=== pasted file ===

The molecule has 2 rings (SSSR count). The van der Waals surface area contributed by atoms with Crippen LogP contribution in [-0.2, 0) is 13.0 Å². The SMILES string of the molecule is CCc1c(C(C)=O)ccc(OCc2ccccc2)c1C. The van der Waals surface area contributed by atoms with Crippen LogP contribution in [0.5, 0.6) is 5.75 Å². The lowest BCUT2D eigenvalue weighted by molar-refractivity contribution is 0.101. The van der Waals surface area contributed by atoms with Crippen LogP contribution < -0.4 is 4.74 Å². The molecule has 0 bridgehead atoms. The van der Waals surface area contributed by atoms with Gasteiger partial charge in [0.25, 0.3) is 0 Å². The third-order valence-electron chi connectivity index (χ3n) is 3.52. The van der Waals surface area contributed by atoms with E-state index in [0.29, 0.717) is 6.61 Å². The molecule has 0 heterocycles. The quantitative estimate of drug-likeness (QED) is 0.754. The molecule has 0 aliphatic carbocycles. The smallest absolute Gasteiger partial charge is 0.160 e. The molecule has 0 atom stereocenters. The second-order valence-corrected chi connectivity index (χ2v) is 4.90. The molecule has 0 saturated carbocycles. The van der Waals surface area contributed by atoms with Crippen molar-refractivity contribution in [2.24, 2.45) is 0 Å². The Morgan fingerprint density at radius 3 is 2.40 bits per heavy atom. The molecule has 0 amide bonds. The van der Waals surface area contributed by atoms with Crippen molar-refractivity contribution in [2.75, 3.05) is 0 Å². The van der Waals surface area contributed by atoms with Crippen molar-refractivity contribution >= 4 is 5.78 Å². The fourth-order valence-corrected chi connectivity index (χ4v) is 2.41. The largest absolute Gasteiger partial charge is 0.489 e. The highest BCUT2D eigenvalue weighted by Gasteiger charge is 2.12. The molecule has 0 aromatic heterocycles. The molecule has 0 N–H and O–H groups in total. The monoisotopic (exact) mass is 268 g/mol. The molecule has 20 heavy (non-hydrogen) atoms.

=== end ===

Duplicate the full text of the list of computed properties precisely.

The molecule has 2 rings (SSSR count). The van der Waals surface area contributed by atoms with Crippen LogP contribution in [-0.2, 0) is 13.0 Å². The SMILES string of the molecule is CCc1c(C(C)=O)ccc(OCc2ccccc2)c1C. The van der Waals surface area contributed by atoms with Crippen LogP contribution in [0.5, 0.6) is 5.75 Å². The lowest BCUT2D eigenvalue weighted by molar-refractivity contribution is 0.101. The van der Waals surface area contributed by atoms with Crippen LogP contribution < -0.4 is 4.74 Å². The molecule has 0 bridgehead atoms. The van der Waals surface area contributed by atoms with Gasteiger partial charge in [0.25, 0.3) is 0 Å². The third-order valence-electron chi connectivity index (χ3n) is 3.52. The van der Waals surface area contributed by atoms with E-state index in [0.29, 0.717) is 6.61 Å². The molecule has 0 heterocycles. The quantitative estimate of drug-likeness (QED) is 0.754. The molecule has 0 aliphatic carbocycles. The smallest absolute Gasteiger partial charge is 0.160 e. The molecule has 0 atom stereocenters. The second-order valence-corrected chi connectivity index (χ2v) is 4.90. The molecule has 0 saturated carbocycles. The van der Waals surface area contributed by atoms with Crippen molar-refractivity contribution in [2.24, 2.45) is 0 Å². The Morgan fingerprint density at radius 3 is 2.40 bits per heavy atom. The molecule has 0 amide bonds. The van der Waals surface area contributed by atoms with Crippen molar-refractivity contribution in [2.75, 3.05) is 0 Å². The van der Waals surface area contributed by atoms with Crippen molar-refractivity contribution >= 4 is 5.78 Å². The fourth-order valence-corrected chi connectivity index (χ4v) is 2.41. The largest absolute Gasteiger partial charge is 0.489 e. The highest BCUT2D eigenvalue weighted by Gasteiger charge is 2.12. The molecule has 0 aromatic heterocycles. The molecule has 0 N–H and O–H groups in total. The monoisotopic (exact) mass is 268 g/mol. The molecule has 20 heavy (non-hydrogen) atoms.